Why do you write? 

I just adore stories. It’s as simple as that. Listening to them, telling them, writing them, reading them, and watching them. Story gets me through the day! Life is a story.

How did you come to writing?

I started out wanting to be a writer when I was very young: eight or nine, I think. But I was probably thirty-four before I really started to think of it as a career. I blame Enid Blyton and Frances Hodgson Burnett (The Secret Garden).

What were your greatest obstacles starting out? How did you overcome them?

I had small children, so they were the biggest obstacle! Kidding. The biggest obstacle was my own confidence and sense of self-worth, and the fact that it’s hard to justify spending time doing something that, to begin with, brings in very little money. There’s a constant and pervading guilt that you should be doing something more financially constructive with your time. That’s a hard one to overcome.

How do you keep yourself motivated and disciplined?

Muscle memory. Develop a habit of doing something and you don’t feel right unless you do it regularly. Just like exercise. I also find when I’m well rested that I have strong creative impulses. I “want” to create.

How do you manage your writing time with everything else you do?

Probably the same as everyone else. I muddle along. However, I find my best writing time is the mornings, so I try and keep that time uncluttered from other things. Of course life constantly gets in the way!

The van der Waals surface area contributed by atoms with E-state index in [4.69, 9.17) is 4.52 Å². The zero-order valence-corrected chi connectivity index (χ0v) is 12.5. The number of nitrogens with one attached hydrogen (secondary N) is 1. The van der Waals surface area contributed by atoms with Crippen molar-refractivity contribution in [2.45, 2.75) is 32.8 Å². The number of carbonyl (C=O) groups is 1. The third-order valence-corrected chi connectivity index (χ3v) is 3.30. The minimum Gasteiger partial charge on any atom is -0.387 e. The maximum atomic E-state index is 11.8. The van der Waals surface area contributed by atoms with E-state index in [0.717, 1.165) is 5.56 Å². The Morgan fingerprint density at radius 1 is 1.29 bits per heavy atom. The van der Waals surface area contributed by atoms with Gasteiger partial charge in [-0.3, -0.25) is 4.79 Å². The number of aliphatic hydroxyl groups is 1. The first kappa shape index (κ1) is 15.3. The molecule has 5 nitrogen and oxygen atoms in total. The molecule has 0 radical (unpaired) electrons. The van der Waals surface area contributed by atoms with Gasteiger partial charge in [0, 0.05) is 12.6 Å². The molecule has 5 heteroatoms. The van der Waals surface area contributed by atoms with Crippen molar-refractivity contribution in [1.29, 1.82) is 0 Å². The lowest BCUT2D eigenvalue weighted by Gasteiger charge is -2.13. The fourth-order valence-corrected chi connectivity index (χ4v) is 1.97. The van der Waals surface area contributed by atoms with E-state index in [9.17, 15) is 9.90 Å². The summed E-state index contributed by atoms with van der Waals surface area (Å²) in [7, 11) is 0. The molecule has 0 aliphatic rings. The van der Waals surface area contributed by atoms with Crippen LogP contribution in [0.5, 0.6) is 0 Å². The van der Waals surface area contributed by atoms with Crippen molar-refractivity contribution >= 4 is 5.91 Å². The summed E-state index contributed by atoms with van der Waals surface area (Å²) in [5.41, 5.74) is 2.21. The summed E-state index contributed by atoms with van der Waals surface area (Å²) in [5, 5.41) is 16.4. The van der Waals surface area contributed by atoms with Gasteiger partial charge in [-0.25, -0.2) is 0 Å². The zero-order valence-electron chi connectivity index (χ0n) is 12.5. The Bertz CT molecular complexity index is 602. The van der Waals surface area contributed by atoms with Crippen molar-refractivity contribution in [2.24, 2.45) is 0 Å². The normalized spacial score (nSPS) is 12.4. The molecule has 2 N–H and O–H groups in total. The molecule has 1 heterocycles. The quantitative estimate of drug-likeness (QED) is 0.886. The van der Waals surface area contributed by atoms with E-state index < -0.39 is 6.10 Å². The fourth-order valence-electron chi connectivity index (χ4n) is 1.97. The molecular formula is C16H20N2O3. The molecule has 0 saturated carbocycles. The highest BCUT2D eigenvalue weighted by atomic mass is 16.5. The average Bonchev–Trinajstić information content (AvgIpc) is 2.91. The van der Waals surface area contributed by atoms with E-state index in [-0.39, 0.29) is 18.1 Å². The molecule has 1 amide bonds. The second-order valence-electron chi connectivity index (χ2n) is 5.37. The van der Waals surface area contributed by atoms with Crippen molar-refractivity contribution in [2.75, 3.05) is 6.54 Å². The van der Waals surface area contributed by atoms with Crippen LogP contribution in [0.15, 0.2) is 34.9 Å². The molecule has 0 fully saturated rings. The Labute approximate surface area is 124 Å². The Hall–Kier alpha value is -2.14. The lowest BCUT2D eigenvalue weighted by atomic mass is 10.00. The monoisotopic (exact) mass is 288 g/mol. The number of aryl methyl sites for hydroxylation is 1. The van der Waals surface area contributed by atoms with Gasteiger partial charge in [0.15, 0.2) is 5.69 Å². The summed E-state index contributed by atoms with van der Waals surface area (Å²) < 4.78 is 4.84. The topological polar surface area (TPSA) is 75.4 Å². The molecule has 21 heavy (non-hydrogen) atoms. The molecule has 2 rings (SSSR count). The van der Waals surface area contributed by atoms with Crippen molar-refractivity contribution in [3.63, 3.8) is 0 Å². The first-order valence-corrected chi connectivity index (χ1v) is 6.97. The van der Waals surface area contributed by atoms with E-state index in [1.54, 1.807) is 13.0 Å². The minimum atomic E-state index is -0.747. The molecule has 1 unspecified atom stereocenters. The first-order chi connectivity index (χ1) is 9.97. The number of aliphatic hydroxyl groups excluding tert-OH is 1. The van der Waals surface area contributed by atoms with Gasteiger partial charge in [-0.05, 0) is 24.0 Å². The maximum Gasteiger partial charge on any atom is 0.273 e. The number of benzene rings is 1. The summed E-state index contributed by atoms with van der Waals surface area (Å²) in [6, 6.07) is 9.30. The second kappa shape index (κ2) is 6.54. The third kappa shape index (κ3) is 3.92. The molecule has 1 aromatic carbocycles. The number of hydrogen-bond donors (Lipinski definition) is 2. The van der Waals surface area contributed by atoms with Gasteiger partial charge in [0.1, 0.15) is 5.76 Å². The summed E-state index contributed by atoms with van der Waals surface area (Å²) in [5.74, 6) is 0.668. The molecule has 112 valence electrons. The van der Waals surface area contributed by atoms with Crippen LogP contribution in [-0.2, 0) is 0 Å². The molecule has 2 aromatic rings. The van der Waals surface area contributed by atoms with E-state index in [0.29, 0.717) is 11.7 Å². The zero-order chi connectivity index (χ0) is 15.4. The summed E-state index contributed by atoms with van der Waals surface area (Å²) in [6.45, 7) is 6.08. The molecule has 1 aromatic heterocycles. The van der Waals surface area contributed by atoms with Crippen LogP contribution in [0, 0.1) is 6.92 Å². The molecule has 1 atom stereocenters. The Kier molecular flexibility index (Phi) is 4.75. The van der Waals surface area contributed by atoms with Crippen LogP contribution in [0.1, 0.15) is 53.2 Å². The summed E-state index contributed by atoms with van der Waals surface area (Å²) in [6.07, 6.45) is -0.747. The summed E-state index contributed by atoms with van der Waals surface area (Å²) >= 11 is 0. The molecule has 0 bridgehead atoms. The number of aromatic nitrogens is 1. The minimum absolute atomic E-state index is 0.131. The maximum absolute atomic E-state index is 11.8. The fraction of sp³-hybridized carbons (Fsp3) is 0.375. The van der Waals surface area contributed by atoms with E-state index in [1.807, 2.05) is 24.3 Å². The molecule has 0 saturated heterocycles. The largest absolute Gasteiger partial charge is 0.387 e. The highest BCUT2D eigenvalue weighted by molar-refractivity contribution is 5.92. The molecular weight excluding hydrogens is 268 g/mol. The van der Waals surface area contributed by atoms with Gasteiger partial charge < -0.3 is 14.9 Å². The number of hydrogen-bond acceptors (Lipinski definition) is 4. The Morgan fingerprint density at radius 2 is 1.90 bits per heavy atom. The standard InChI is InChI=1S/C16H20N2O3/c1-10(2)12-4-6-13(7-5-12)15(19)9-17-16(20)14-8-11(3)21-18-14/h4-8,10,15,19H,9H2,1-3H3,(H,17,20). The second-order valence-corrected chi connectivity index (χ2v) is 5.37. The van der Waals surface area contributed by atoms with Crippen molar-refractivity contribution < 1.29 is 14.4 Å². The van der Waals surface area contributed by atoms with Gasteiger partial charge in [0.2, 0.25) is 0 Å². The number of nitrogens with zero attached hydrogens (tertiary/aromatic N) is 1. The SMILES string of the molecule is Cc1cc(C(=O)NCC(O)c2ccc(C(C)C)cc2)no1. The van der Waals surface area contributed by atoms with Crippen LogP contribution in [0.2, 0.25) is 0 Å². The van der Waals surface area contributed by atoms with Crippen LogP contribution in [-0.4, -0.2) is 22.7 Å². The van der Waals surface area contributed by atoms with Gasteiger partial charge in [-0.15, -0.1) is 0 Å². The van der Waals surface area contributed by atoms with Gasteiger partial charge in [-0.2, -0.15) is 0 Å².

How has that changed from when you were starting out?

Not a lot, but then I’m not as driven as I was as a younger writer. I see more value in taking time. I don’t rush through everything as much. That means that I’m more phlegmatic when life interrupts writing time.

Where do you write? How do you arrange your working space?

I have a bad back like many writers, so I alternate between an armchair and a desk chair. Or sometimes I just go out and write at a café or at university where I’m doing my PhD.

What are your essential writing tools?

Tea. Cake. A blank wall to stare at.

What’s the one thing you wish you’d known when you were starting out as a writer?

My one regret is not going overseas and meeting readers and booksellers in different countries when I had my first series out. Despite the internet, there is no substitute for meeting people face to face. I really felt like I let myself down not doing that… but I had little children and it was just too hard.

What do you read and how do you read as a writer?

I’m into non-fiction at the moment. But it changes all the time. Right now I’m reading a book about Henry V of England. I’m very fussy. I need to be very engaged to finish a book. I’ve half-read hundreds of books I’m ashamed to say. I think God’s War by Kameron Hurley was the last novel that truly delighted me.

How do you overcome ‘writer’s block’?

I’ve never experienced that problem so I don’t think I’m qualified to say. I do go through periods when I’m creatively tapped out. But that just needs time and some fun to fix it.

What one piece of advice would you give to aspiring writers?

Finish what you start!


Marianne de Pierres 
is the author of the popular Parrish Plessis trilogy and the award-winning Sentients of Orion and Peacemaker series. She has authored children’s and young adult stories as well, notably the Night Creatures trilogy, a dark fantasy series for teens. She lives in Brisbane with a husband and two Galahs and also writes award-winning crime under the pseudonym Marianne Delacourt. Marianne is an active supporter of genre fiction and has mentored many writers. Visit her websites at mariannedepierres.com

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